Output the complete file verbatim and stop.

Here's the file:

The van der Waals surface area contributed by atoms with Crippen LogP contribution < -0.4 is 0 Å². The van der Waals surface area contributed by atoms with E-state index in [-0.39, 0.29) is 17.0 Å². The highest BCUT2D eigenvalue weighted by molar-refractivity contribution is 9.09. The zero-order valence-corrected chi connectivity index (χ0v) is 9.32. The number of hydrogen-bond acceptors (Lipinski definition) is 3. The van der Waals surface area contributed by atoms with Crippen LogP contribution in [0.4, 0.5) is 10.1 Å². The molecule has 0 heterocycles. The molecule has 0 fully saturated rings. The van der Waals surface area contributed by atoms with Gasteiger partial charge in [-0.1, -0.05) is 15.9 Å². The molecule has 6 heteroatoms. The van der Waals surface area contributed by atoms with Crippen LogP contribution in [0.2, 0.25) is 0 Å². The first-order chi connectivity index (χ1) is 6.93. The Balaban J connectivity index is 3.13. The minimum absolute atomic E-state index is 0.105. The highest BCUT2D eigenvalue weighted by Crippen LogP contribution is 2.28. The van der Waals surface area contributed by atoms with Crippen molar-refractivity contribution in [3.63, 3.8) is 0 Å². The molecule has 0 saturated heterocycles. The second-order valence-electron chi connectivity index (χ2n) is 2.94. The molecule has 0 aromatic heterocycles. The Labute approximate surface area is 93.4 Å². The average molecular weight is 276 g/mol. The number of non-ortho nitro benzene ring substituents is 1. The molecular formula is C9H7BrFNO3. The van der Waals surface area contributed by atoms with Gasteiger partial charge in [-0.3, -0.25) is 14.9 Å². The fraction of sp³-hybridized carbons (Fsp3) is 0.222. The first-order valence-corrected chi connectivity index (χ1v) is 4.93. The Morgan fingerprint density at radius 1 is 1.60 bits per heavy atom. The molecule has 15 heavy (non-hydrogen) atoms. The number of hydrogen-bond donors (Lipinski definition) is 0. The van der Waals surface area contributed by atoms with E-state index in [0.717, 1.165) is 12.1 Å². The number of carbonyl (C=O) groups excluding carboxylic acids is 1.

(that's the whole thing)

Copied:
The van der Waals surface area contributed by atoms with Crippen LogP contribution < -0.4 is 0 Å². The van der Waals surface area contributed by atoms with E-state index in [-0.39, 0.29) is 17.0 Å². The highest BCUT2D eigenvalue weighted by molar-refractivity contribution is 9.09. The zero-order valence-corrected chi connectivity index (χ0v) is 9.32. The number of hydrogen-bond acceptors (Lipinski definition) is 3. The van der Waals surface area contributed by atoms with Crippen LogP contribution in [0.4, 0.5) is 10.1 Å². The molecule has 0 heterocycles. The molecule has 0 fully saturated rings. The van der Waals surface area contributed by atoms with Gasteiger partial charge in [-0.1, -0.05) is 15.9 Å². The molecule has 6 heteroatoms. The van der Waals surface area contributed by atoms with Crippen LogP contribution in [0.2, 0.25) is 0 Å². The first-order chi connectivity index (χ1) is 6.93. The Balaban J connectivity index is 3.13. The minimum absolute atomic E-state index is 0.105. The highest BCUT2D eigenvalue weighted by Crippen LogP contribution is 2.28. The van der Waals surface area contributed by atoms with Crippen molar-refractivity contribution in [3.63, 3.8) is 0 Å². The molecule has 0 saturated heterocycles. The second-order valence-electron chi connectivity index (χ2n) is 2.94. The molecule has 0 aromatic heterocycles. The Labute approximate surface area is 93.4 Å². The average molecular weight is 276 g/mol. The number of non-ortho nitro benzene ring substituents is 1. The molecular formula is C9H7BrFNO3. The van der Waals surface area contributed by atoms with Gasteiger partial charge in [-0.3, -0.25) is 14.9 Å². The fraction of sp³-hybridized carbons (Fsp3) is 0.222. The first-order valence-corrected chi connectivity index (χ1v) is 4.93. The Morgan fingerprint density at radius 1 is 1.60 bits per heavy atom. The molecule has 15 heavy (non-hydrogen) atoms. The number of hydrogen-bond donors (Lipinski definition) is 0. The van der Waals surface area contributed by atoms with E-state index in [0.717, 1.165) is 12.1 Å². The number of carbonyl (C=O) groups excluding carboxylic acids is 1.